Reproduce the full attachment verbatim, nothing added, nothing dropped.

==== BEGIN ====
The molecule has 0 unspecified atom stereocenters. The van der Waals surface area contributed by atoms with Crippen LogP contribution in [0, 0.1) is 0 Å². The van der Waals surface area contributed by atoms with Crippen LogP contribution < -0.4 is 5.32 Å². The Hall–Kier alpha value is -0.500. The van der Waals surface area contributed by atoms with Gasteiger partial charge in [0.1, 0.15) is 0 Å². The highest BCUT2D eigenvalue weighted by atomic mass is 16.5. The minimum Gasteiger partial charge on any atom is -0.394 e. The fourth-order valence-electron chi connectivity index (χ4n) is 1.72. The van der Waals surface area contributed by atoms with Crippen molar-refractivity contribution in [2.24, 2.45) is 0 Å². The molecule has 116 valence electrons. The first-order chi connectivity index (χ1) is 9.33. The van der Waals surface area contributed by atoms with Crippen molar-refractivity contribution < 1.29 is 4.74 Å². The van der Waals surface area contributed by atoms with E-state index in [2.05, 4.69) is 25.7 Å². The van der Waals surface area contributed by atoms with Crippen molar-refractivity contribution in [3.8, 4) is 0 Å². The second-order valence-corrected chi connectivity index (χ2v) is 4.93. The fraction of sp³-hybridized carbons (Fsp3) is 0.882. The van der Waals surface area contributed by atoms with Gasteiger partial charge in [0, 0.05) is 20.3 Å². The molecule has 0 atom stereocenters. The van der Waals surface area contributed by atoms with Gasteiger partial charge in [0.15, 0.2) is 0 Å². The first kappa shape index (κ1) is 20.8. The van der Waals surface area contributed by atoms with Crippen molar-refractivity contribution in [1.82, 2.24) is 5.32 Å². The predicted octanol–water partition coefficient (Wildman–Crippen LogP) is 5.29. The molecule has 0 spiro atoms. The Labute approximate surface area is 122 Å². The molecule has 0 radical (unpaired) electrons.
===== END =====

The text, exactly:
The molecule has 0 unspecified atom stereocenters. The van der Waals surface area contributed by atoms with Crippen LogP contribution in [0, 0.1) is 0 Å². The van der Waals surface area contributed by atoms with Crippen LogP contribution < -0.4 is 5.32 Å². The Hall–Kier alpha value is -0.500. The van der Waals surface area contributed by atoms with Gasteiger partial charge in [0.1, 0.15) is 0 Å². The highest BCUT2D eigenvalue weighted by atomic mass is 16.5. The minimum Gasteiger partial charge on any atom is -0.394 e. The fourth-order valence-electron chi connectivity index (χ4n) is 1.72. The van der Waals surface area contributed by atoms with Crippen molar-refractivity contribution in [2.24, 2.45) is 0 Å². The molecule has 116 valence electrons. The first-order chi connectivity index (χ1) is 9.33. The van der Waals surface area contributed by atoms with Crippen molar-refractivity contribution < 1.29 is 4.74 Å². The van der Waals surface area contributed by atoms with E-state index in [2.05, 4.69) is 25.7 Å². The van der Waals surface area contributed by atoms with Crippen molar-refractivity contribution in [3.8, 4) is 0 Å². The second-order valence-corrected chi connectivity index (χ2v) is 4.93. The fraction of sp³-hybridized carbons (Fsp3) is 0.882. The van der Waals surface area contributed by atoms with Gasteiger partial charge in [0, 0.05) is 20.3 Å². The molecule has 0 atom stereocenters. The van der Waals surface area contributed by atoms with Gasteiger partial charge in [0.15, 0.2) is 0 Å². The first kappa shape index (κ1) is 20.8. The van der Waals surface area contributed by atoms with Crippen molar-refractivity contribution in [1.82, 2.24) is 5.32 Å². The predicted octanol–water partition coefficient (Wildman–Crippen LogP) is 5.29. The molecule has 0 spiro atoms. The Labute approximate surface area is 122 Å². The molecule has 0 radical (unpaired) electrons.